by Pavlos Loizos, CEO of WiRE FS
Inflation is the rate at which prices rise, which means that we need more money to buy the same product or service. Consequently, if your salary stays the same, then your purchasing power will decrease, as you will be able to buy fewer goods and services. High inflation tends to have a disproportionate impact on low-income consumers, as they have the lowest disposable income to cope with price increases. Thus, with persistent inflation, the level of inequality increases significantly.
The question is whether Cyprus is ready to accept such a population increase at the moment. Are the country's infrastructures...ready to accommodate such a large and varied group of residents?
Inflation also affects interest rate levels. The higher the inflation, the more likely it is that interest rates will rise. This is because lenders will demand higher interest rates as compensation to reduce the purchasing power of the money paid to them in the future. The US Federal Reserve has already raised interest rates in recent months, while the European Central Bank (ECB) has indicated it intends to follow suit soon. The ECB has expanded its bond markets due to the pandemic, which has reduced borrowing costs. As monetary policy normalizes, first by reducing the bond market and then by raising interest rates, borrowing costs will increase.
With inflation likely to continue for a few more years and interest rates gradually rising, low-income groups will be hit hard. This will be done by ending the various state subsidies granted in the midst of the pandemic, raising the pressure on most households.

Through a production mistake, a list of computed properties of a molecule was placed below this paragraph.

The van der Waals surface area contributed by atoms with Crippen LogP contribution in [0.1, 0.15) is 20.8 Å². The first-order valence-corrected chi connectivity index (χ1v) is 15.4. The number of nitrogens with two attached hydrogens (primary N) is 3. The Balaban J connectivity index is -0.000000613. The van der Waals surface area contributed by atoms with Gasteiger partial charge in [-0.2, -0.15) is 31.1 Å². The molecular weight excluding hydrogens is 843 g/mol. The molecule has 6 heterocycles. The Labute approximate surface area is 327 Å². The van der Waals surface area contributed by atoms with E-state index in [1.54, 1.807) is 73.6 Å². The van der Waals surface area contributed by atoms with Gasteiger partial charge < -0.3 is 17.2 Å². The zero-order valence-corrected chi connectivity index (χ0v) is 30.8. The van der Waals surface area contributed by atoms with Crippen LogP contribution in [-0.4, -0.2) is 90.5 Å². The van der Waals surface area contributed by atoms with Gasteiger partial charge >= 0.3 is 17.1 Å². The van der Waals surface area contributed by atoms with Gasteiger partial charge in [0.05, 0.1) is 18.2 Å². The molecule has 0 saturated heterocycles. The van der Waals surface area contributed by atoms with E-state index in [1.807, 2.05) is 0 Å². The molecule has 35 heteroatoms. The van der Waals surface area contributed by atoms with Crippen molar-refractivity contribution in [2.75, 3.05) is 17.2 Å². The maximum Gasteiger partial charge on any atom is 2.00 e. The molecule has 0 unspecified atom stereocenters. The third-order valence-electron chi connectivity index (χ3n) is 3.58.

The expected stagflation (ie inflation that is not accompanied by corresponding economic growth and which was last recorded in the 70's) will burden society, as millennials and Generation Z have never experienced anything similar. They have spent most of their lives in an environment of low inflation and low-interest rates which is the exception rather than the rule. As the saying goes "those who do not learn history, are doomed to repeat it". I would personally add that "and those who have learned history, are doomed to see others repeat it".
These changes come at a very interesting time for Cyprus. Since the beginning of the year, more than 14,000 Ukrainians have already arrived on our island, followed by thousands of Belarusians and Russians. Real estate rents have started to rise significantly, while office space is becoming increasingly scarce. To all these arrivals are added those from neighboring Lebanon, which have skyrocketed in the last three years. The question is whether Cyprus is ready to accept such a population increase at the moment. Are the country's infrastructures, ie schools, hospitals, etc., ready to accommodate such a large and varied group of residents? What about the changing geopolitical environment with the confrontation between the EU and Russia and the rapprochement between Israel and its neighbors?
So let's be a little naive, like when someone falls in love for the first time, and let's assume that Cyprus, yes, is ready to cope with these changes. What about the workforce? Ready? And what about public finances and the readiness of banks, since wages are linked to inflation due to ATA? Let's go crazy in Seychelles, as the song says!
With more affluent people moving to Cyprus, the momentum for change - already underway - will accelerate. It is important to discover this new environment by embracing change, rather than trying to fight it. Unfortunately, those who need to be more convinced and accept the changes are those who are currently in the worst position due to the pressure on their purchasing power, before they are able to reap any rewards from being able to have a better lifestyle or more chances. And the time now could not be worse, since we are entering a pre-election year. Only time will tell if we will go to the Seychelles or if we will be left with burnt lips.
[This op-ed was translated from its Greek original]